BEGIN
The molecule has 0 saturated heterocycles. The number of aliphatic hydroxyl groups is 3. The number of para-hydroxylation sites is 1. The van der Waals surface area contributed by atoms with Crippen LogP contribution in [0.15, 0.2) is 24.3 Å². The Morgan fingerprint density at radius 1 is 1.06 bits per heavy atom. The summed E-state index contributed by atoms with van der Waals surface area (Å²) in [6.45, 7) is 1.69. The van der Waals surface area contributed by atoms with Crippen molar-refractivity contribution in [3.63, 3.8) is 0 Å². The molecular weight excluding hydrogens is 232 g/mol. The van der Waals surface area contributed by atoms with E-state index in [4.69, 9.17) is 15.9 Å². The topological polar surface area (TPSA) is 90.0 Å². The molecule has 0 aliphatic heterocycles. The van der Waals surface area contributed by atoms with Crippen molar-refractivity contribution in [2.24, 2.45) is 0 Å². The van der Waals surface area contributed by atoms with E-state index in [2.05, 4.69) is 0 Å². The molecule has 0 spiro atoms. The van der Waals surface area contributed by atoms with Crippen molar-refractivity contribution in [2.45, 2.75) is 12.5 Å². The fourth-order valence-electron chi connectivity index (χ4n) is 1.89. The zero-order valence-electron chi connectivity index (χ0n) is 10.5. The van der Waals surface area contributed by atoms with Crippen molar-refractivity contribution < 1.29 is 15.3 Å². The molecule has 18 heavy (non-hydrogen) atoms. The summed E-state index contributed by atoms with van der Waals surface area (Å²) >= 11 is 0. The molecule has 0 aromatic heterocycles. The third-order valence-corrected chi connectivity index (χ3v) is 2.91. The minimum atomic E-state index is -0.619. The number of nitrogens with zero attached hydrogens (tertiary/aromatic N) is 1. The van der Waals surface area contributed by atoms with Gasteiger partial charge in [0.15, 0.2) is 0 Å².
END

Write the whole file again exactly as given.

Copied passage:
The molecule has 0 saturated heterocycles. The number of aliphatic hydroxyl groups is 3. The number of para-hydroxylation sites is 1. The van der Waals surface area contributed by atoms with Crippen LogP contribution in [0.15, 0.2) is 24.3 Å². The Morgan fingerprint density at radius 1 is 1.06 bits per heavy atom. The summed E-state index contributed by atoms with van der Waals surface area (Å²) in [6.45, 7) is 1.69. The van der Waals surface area contributed by atoms with Crippen molar-refractivity contribution in [3.63, 3.8) is 0 Å². The molecular weight excluding hydrogens is 232 g/mol. The van der Waals surface area contributed by atoms with E-state index in [4.69, 9.17) is 15.9 Å². The topological polar surface area (TPSA) is 90.0 Å². The molecule has 0 aliphatic heterocycles. The van der Waals surface area contributed by atoms with Crippen molar-refractivity contribution in [2.24, 2.45) is 0 Å². The van der Waals surface area contributed by atoms with E-state index in [2.05, 4.69) is 0 Å². The molecule has 0 spiro atoms. The van der Waals surface area contributed by atoms with Crippen molar-refractivity contribution in [2.45, 2.75) is 12.5 Å². The fourth-order valence-electron chi connectivity index (χ4n) is 1.89. The zero-order valence-electron chi connectivity index (χ0n) is 10.5. The van der Waals surface area contributed by atoms with Crippen molar-refractivity contribution < 1.29 is 15.3 Å². The molecule has 18 heavy (non-hydrogen) atoms. The summed E-state index contributed by atoms with van der Waals surface area (Å²) >= 11 is 0. The molecule has 0 aromatic heterocycles. The third-order valence-corrected chi connectivity index (χ3v) is 2.91. The minimum atomic E-state index is -0.619. The number of nitrogens with zero attached hydrogens (tertiary/aromatic N) is 1. The van der Waals surface area contributed by atoms with Gasteiger partial charge in [0.15, 0.2) is 0 Å².